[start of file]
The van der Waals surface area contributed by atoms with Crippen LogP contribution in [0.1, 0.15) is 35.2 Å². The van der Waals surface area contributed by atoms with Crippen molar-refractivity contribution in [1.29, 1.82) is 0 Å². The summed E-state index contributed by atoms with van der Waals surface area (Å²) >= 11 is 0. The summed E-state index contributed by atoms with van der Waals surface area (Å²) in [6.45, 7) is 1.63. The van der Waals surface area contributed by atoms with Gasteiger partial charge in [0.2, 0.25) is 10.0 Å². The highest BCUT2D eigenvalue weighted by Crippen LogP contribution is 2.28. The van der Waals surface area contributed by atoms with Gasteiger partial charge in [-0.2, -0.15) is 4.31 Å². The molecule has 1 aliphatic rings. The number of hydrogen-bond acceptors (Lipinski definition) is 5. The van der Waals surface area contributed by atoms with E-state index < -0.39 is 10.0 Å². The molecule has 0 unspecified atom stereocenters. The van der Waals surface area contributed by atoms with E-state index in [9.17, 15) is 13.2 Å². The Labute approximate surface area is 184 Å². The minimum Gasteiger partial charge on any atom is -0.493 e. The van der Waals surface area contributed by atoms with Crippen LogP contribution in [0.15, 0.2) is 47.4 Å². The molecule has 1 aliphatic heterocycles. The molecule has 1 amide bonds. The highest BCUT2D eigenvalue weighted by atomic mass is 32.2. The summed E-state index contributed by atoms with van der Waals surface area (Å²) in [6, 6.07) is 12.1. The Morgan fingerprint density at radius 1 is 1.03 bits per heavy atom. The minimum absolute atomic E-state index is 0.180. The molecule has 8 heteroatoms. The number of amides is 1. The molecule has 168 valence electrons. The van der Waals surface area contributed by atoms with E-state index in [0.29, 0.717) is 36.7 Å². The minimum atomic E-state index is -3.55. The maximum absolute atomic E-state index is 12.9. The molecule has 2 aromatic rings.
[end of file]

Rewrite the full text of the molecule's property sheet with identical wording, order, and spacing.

The van der Waals surface area contributed by atoms with Crippen LogP contribution in [0.1, 0.15) is 35.2 Å². The van der Waals surface area contributed by atoms with Crippen molar-refractivity contribution in [1.29, 1.82) is 0 Å². The summed E-state index contributed by atoms with van der Waals surface area (Å²) >= 11 is 0. The summed E-state index contributed by atoms with van der Waals surface area (Å²) in [6.45, 7) is 1.63. The van der Waals surface area contributed by atoms with Gasteiger partial charge in [0.2, 0.25) is 10.0 Å². The highest BCUT2D eigenvalue weighted by Crippen LogP contribution is 2.28. The van der Waals surface area contributed by atoms with Gasteiger partial charge in [-0.2, -0.15) is 4.31 Å². The molecule has 1 aliphatic rings. The number of hydrogen-bond acceptors (Lipinski definition) is 5. The van der Waals surface area contributed by atoms with E-state index < -0.39 is 10.0 Å². The molecule has 0 unspecified atom stereocenters. The van der Waals surface area contributed by atoms with E-state index in [9.17, 15) is 13.2 Å². The Labute approximate surface area is 184 Å². The minimum Gasteiger partial charge on any atom is -0.493 e. The van der Waals surface area contributed by atoms with Crippen LogP contribution in [0.15, 0.2) is 47.4 Å². The molecule has 1 aliphatic heterocycles. The molecule has 1 amide bonds. The highest BCUT2D eigenvalue weighted by atomic mass is 32.2. The summed E-state index contributed by atoms with van der Waals surface area (Å²) in [6, 6.07) is 12.1. The Morgan fingerprint density at radius 1 is 1.03 bits per heavy atom. The minimum absolute atomic E-state index is 0.180. The molecule has 8 heteroatoms. The number of amides is 1. The molecule has 168 valence electrons. The van der Waals surface area contributed by atoms with E-state index in [0.29, 0.717) is 36.7 Å². The minimum atomic E-state index is -3.55. The maximum absolute atomic E-state index is 12.9. The molecule has 2 aromatic rings.